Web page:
Student loans: Romney, congressional GOP race to embrace students

As President Obama puts a spotlight on student loans, Mitt Romney says that he, too, supports extending the 3.4 percent interest rate – and blames the president for poor job prospects for college graduates.

Butch Dill/AP/File
In this August 2011 file photo, Students attend graduation ceremonies at the University of Alabama in Tuscaloosa, Ala. President Obama can take credit for putting the national spotlight on the issue of federally subsidized student loans, while Mitt Romney says that he, too, supports extending the 3.4 percent interest rate, set to increase at the beginning of July.

College students may not have quite joined motherhood and apple pie in the pantheon of bulletproof American icons quite yet – but the speed at which Republicans raced to join Democrats in talking about college education (and young voters) suggests that the political apotheosis of the college student is well on its way.

Democrats can take credit for putting the national spotlight on the issue of federally subsidized student loans, whose interest rates are set to double from 3.4 percent to 6.8 percent at the beginning of July. President Obama’s campaign has been shining its bright light on the issue since last Friday, an emphasis that coincides with the president’s trips to universities in North Carolina and Colorado Tuesday and a college stop in Iowa Wednesday.

Republicans, who may sense a chance to chip away at Mr. Obama’s massive advantage among young voters from 2008, weren’t going to be left behind. On Monday, GOP presidential front-runner Mitt Romney said he supported an extension of the lower loan rates.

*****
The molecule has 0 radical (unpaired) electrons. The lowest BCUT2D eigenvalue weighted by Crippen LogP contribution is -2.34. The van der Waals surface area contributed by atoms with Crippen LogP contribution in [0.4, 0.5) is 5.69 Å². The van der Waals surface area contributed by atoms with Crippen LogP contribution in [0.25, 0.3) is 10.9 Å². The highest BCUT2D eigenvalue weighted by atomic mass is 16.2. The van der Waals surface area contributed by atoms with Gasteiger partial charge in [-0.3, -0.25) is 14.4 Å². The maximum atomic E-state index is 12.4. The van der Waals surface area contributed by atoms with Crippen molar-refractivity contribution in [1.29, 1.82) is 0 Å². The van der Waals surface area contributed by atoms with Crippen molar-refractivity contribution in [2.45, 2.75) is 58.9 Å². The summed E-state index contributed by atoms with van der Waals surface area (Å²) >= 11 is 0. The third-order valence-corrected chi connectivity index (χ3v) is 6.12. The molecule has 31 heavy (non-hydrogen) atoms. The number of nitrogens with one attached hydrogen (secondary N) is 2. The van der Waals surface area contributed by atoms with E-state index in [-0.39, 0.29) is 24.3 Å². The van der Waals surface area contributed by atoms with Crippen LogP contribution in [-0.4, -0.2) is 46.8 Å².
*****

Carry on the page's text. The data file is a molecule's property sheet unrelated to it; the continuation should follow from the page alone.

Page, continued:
But, as is the wont of both political parties, simply agreeing with one’s opponent is simply not enough. So the GOP knew what to do when the Associated Press published a report showing that nearly 50 percent of recent college graduates are either unemployed or underemployed.

Republican National Committee chairman Reince Priebus tweeted that the piece revealed the “Sad reality of Obamanomics” –  that “young Americans are learning there aren’t jobs for them after graduation.” House majority leader Eric Cantor chimed in similarly. And Rep. Tom Graves (R) of Georgia took to Twitter to wonder, “will they vote for Obama in 2012?” given such poor employment figures.

Mr. Romney, too, jumped on the pile while campaigning in Pennsylvania. “When you look at 50 percent of the kids coming out of college today can’t find a job or can’t find a job which is consistent with their skills,” he said, “how in the world can you be supporting a president that’s led to that kind of an economy?”

Tuesday dawned with a Romney campaign conference call highlighting some of the party’s own young people – 30-year-old Rep. Aaron Schock (R) of Illinois and Alex Schriver, chairman of the College Republican National Committee – to discuss how poorly young Americans have fared under Obama.

That led the liberal "super political-action committee" American Bridge to splice together this highlight reel of Romney telling various college students all the ways they should either pay for college or choose a college, none of which involve his support for subsidized student loans.

“I know that it would be popular for me to stand up and say, ‘I’m going to give you government money to help pay for your college,’ ” Romney says in one clip. “But I’m not going to promise that.”

What remains to be seen, however, is whether congressional Republicans will make that promise. Senate majority leader Harry Reid said the upper chamber will take up legislation that would keep interest rates down in two weeks, when the Senate returns from its next scheduled home work period.

Sen. Tom Harkin (D) of Iowa told reporters on a conference call Monday that a key sticking point in the Senate was determining where to find the $6 billion necessary to continue lower rates for a year. Senator Harkin said he hoped to have a draft proposal for such a measure completed by Friday.

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